Impact of the organic cation transporter 2 inhibitor cimetidine on the single-dose pharmacokinetics of the glucosylceramide synthase inhibitor lucerastat in healthy subjects.

First published in European Journal of Clinical Pharmacology on 2020 Apr
Eur J Clin Pharmacol. 2020 Mar;76(3):431-437. doi: 10.1007/s00228-019-02808-9. Epub 2019 Dec 13.

Authors: Boof ML, Halabi A, Ufer M, Dingemanse J.

Abstract

Purpose:

Lucerastat is an orally available glucosylceramide synthase inhibitor with a potential to provide substrate reduction therapy for Fabry patients independent of their α-galactosidase A genotype. In humans, lucerastat is mainly eliminated as unchanged parent compound through renal excretion both by active secretion and passive filtration. In vitro studies indicated that lucerastat is a substrate of human organic cation transporter 2 (OCT2) mainly expressed in the kidney.

Methods:

Therefore, this clinical study, conducted in 14 healthy male subjects, investigated the effect of 800 mg twice-daily oral administration of the OCT2 inhibitor cimetidine at steady state on the single-dose pharmacokinetics (pharmacokinetics) of 500 mg lucerastat. The safety and tolerability of lucerastat administered alone and concomitantly with cimetidine were also evaluated.

Results

Exposure to lucerastat was slightly higher upon co-administration of cimetidine indicated by geometric mean area under the plasma concentration-time curve from zero to infinity (AUC0-∞) ratio of 1.22 (90% confidence interval [CI] 1.16-1.28). Cimetidine delayed the time to reach maximum lucerastat concentrations (tmax) by 1 h but did not affect its elimination half-life (t½) or maximum plasma concentration (Cmax) as geometric mean ratios were 1.00 (0.91-1.10) and 1.04 (0.92-1.17), respectively, at cimetidine steady state. Lucerastat was safe and well tolerated when given alone and in combination with cimetidine.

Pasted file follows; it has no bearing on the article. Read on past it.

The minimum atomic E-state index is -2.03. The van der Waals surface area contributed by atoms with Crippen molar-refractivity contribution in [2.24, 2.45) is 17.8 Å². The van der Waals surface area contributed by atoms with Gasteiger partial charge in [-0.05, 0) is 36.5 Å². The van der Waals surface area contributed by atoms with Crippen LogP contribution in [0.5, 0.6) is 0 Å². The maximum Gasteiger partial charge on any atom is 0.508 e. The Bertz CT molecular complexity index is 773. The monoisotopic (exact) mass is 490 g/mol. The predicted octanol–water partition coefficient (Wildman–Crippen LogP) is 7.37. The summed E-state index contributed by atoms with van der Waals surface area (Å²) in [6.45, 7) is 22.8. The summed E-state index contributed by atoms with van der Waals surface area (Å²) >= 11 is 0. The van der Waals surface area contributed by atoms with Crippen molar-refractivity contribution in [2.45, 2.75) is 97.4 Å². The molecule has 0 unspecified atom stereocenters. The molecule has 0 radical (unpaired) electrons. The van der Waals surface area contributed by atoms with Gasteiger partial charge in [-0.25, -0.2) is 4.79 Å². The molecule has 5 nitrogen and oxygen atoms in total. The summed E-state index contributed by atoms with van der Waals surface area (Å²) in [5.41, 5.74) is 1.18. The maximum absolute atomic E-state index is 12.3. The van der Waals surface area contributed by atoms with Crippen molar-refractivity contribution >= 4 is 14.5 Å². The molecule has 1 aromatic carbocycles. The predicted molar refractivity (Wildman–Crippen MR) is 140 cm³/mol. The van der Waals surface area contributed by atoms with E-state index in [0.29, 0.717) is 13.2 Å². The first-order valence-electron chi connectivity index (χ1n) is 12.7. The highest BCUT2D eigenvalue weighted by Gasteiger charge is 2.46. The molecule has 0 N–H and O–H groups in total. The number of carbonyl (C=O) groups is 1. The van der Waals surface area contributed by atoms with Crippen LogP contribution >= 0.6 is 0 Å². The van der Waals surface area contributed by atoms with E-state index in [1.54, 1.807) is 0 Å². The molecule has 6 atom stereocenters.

Conclusion:

These results indicate that the single-dose pharmacokinetics of lucerastat are not changed to a clinically relevant extent by cimetidine-mediated OCT2 inhibition, allowing the concomitant use of OCT2 inhibitors with lucerastat without any need for dose adjustment.

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